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NAPPS calls for collaboration to combat exam malpractice

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In an effort to address the issue of exam malpractice in the education sector, the Mowe-Ofada Unit of the National Association of Proprietors of Private Schools (NAPPS) has appealed to all stakeholders involved in education.

According to The Punch, during the recently concluded 2023 Unified Private Primary Schools Examination (UPPSE) held in Mowe-Ofada, Folorunsho Famiwo, the Unit Coordinator of NAPPS in Mowe, emphasised the importance of preventing malpractice.

He stated that “if learners achieve success through dishonest means, they may eventually become unqualified professionals.”

Famiwo added, “Curbing malpractice is not solely the responsibility of the government; it requires the cooperation of parents, teachers, school owners, and learners. Without the collaboration of these four groups, it is impossible to effectively address malpractice.”

The UPPSE was conducted across seven centers in Mowe-Ofada, including Transformation Schools, Maxipotential International School, God’s Time School, Femant School, Divine Royal Academy, Bradford School, and Lux Academy.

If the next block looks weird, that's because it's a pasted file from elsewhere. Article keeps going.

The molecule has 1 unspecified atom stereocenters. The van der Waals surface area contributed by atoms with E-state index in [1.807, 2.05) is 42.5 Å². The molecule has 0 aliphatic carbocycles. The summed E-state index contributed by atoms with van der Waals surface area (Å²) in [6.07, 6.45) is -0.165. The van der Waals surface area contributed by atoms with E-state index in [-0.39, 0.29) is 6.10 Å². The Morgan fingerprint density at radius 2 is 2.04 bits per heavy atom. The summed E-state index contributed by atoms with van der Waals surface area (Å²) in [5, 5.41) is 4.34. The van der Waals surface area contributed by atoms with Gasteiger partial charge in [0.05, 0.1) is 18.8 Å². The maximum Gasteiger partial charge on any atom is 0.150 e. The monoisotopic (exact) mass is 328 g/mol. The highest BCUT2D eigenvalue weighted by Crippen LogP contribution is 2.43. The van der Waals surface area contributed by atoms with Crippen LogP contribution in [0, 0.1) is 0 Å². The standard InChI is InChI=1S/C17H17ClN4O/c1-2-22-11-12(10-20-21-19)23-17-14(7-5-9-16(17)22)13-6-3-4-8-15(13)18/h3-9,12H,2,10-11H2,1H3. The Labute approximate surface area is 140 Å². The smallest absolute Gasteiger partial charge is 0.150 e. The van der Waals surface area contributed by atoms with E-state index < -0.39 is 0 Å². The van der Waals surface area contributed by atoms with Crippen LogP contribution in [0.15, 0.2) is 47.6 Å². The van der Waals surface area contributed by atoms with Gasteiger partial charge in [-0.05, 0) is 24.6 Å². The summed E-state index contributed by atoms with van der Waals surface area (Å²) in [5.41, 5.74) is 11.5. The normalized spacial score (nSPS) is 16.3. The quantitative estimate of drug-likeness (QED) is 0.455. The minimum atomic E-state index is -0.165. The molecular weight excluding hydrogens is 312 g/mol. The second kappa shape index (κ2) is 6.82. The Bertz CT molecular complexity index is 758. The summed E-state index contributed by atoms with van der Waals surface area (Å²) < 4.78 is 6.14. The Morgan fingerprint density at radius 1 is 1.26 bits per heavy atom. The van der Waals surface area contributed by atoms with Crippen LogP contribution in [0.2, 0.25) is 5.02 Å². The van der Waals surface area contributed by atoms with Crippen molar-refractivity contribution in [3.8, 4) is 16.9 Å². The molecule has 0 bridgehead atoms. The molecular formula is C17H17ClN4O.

Maxi Potential School Proprietor, Mosunmola Komolafe, commended the successful organisation of the 2023 UPPSE, noting improvements compared to the previous year.

She praised the professionalism of the supervisors and the appropriate conduct of the 300 participating pupils.

The Head of the Examination Committee, Pamela Somorin, from Gerar Academy, Mowe, reported that “around 2,000 pupils from 225 schools in the Mowe-Ofada unit took part in the exam.”

She emphasised the convenience of conducting the exam within close proximity to the students’ respective schools, allowing diverse educational backgrounds to be represented.

Somorin highlighted the benefits of self-evaluation for school owners through their students’ performance in the exam.

The Head Supervisor for the 2023 UPPSE, Iyiolu Adeyefa, expressed concern over the transportation challenge faced due to the poor state of roads in Mowe. .

He stated, “Transporting the children to the exam centers on these bad roads poses a major challenge.”

Abdulwahid Giwa, the assistant supervisor, also noted an increase in the number of participants compared to the previous year.

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